|US: FDA denies petition to ban BPA in food-bev packaging|
|Thursday, 12 April 2012|
The US FDA denied a petition on March 31
seeking to ban bisphenol-A, commonly known as BPA, from food and
beverage packaging, but the agency said it continues to support research
examining the safety of the chemical.
In a 12-page letter, David H Dorsey, FDA acting associate commissioner for policy and planning, wrote that the Natural Resources Defense Council (NRDC), which had petitioned the agency to change its regulations on use of the chemical, had not provided sufficient scientific evidence to change the current regulations.
BPA has been used for decades in a broad range of food and beverage containers, in plastic bottles, the linings of cans and on cash register receipts. It can disrupt the endocrine system, so health officials — not to mention environmentalists — are concerned that it may cause reproductive problems, diabetes and other health problems.
Concerns about the chemical's effects on health have already led some corporations to stop using BPA in bottles, sippy cups and other products for children.
So far, FDA's research has found that human infants' exposure to BPA is between 84 and 92 percent less than previously estimated and that the level of BPA from food that could be passed on by pregnant rodents to their unborn offspring is "so low it could not be measured."
"People of all ages process and rid their bodies of BPA faster than the rodents used as test animals do."
Linda S Birnbaum, director of the National Institute of Environmental Health Sciences of the National Institutes of Health, said that her "concerns have not been alleviated by the research that has gone on in the last couple of years" and that her agency is continuing to fund further studies.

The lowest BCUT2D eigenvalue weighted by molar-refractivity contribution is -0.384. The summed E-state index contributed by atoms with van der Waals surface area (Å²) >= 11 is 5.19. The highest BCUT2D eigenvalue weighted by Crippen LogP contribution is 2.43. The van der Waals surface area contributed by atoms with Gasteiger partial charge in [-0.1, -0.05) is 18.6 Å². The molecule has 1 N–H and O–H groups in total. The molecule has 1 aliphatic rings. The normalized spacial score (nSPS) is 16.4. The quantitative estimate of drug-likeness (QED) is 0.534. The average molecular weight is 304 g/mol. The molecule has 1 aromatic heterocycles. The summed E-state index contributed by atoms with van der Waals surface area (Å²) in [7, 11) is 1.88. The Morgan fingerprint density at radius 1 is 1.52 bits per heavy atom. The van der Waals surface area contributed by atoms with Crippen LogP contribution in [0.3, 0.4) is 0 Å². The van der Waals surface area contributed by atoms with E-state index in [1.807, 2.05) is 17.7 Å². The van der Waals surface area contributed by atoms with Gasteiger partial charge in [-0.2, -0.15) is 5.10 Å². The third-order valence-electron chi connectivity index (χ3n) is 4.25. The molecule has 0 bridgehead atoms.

But, she said, a lot of questions about BPA remain, including the extent of the problems it may pose. And she cautioned that regulators wouldn't want to ban BPA until they were sure that whatever replaced it wouldn't be worse.
Many companies, including the Campbell Soup Company, have already discontinued or begun phasing out the use of BPA in their packaging and products.
Comment from Bob Messenger, foremost US food industry observer and commentator, editor of The Morning Cup:
'Destructive Duo' together again! First, alar. Now, BPA
I don't mean to sound like a creep towards those who rant on about BPA. But, personally speaking, I have never looked at these people in the same way after the now-infamous and long ago alar scare. Remember that one? A false accusation drummed-up by the likes of CBS' 60 Minutes ended up costing the apple industry more than $100 million.
Guess who was behind the alar lie? The leftist activist group Natural Resources Defense Council (NRDC) and Fenton Communications, who skillfully used the media (i.e., 60 Minutes) and Hollywood mouthpieces like actress Meryl Streep, to damn near ruin the apple industry. And it was all a lie from the get-go. Even former surgeon general C. Everett Koop, himself an activist, said "the truth is that Alar never did pose a health hazard.”
So guess who is behind the scare campaign to bring down BPA? That's right, the Natural Resources Defense Council (NRDC) and the same notorious PR gang at Fenton Communications. So you'll pardon me if I don't get all choked up because FDA refused to ban BPA. Maybe it also remembers the shoddy work of NRDC/Fenton in conjuring up the phony alar scare. I sure do.